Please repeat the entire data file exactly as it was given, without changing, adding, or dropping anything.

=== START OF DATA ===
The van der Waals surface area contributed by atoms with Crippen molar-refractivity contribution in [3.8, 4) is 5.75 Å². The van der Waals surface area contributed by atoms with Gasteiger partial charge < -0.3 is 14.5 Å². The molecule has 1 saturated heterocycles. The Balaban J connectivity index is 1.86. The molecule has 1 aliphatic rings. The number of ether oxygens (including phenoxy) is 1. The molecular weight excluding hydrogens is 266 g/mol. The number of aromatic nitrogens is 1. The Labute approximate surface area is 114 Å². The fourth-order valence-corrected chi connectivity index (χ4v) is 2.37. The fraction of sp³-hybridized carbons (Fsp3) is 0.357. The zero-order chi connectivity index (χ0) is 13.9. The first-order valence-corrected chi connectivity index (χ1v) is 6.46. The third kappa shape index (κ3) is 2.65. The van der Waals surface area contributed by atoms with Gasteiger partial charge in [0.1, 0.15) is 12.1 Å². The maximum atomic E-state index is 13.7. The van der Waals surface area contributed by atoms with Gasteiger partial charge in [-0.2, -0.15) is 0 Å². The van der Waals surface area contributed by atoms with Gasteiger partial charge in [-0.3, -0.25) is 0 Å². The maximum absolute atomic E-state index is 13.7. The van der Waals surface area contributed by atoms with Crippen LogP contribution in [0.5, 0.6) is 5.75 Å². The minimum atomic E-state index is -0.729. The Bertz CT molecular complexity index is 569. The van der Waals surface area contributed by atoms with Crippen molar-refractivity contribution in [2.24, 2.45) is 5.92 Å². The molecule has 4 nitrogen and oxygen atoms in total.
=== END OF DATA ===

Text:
The van der Waals surface area contributed by atoms with Crippen molar-refractivity contribution in [3.8, 4) is 5.75 Å². The van der Waals surface area contributed by atoms with Gasteiger partial charge < -0.3 is 14.5 Å². The molecule has 1 saturated heterocycles. The Balaban J connectivity index is 1.86. The molecule has 1 aliphatic rings. The number of ether oxygens (including phenoxy) is 1. The molecular weight excluding hydrogens is 266 g/mol. The number of aromatic nitrogens is 1. The Labute approximate surface area is 114 Å². The fourth-order valence-corrected chi connectivity index (χ4v) is 2.37. The fraction of sp³-hybridized carbons (Fsp3) is 0.357. The zero-order chi connectivity index (χ0) is 13.9. The first-order valence-corrected chi connectivity index (χ1v) is 6.46. The third kappa shape index (κ3) is 2.65. The van der Waals surface area contributed by atoms with Gasteiger partial charge in [0.1, 0.15) is 12.1 Å². The maximum atomic E-state index is 13.7. The van der Waals surface area contributed by atoms with Gasteiger partial charge in [-0.2, -0.15) is 0 Å². The van der Waals surface area contributed by atoms with Gasteiger partial charge in [-0.3, -0.25) is 0 Å². The maximum absolute atomic E-state index is 13.7. The van der Waals surface area contributed by atoms with Crippen LogP contribution in [0.5, 0.6) is 5.75 Å². The minimum atomic E-state index is -0.729. The Bertz CT molecular complexity index is 569. The van der Waals surface area contributed by atoms with Crippen molar-refractivity contribution in [2.24, 2.45) is 5.92 Å². The molecule has 4 nitrogen and oxygen atoms in total.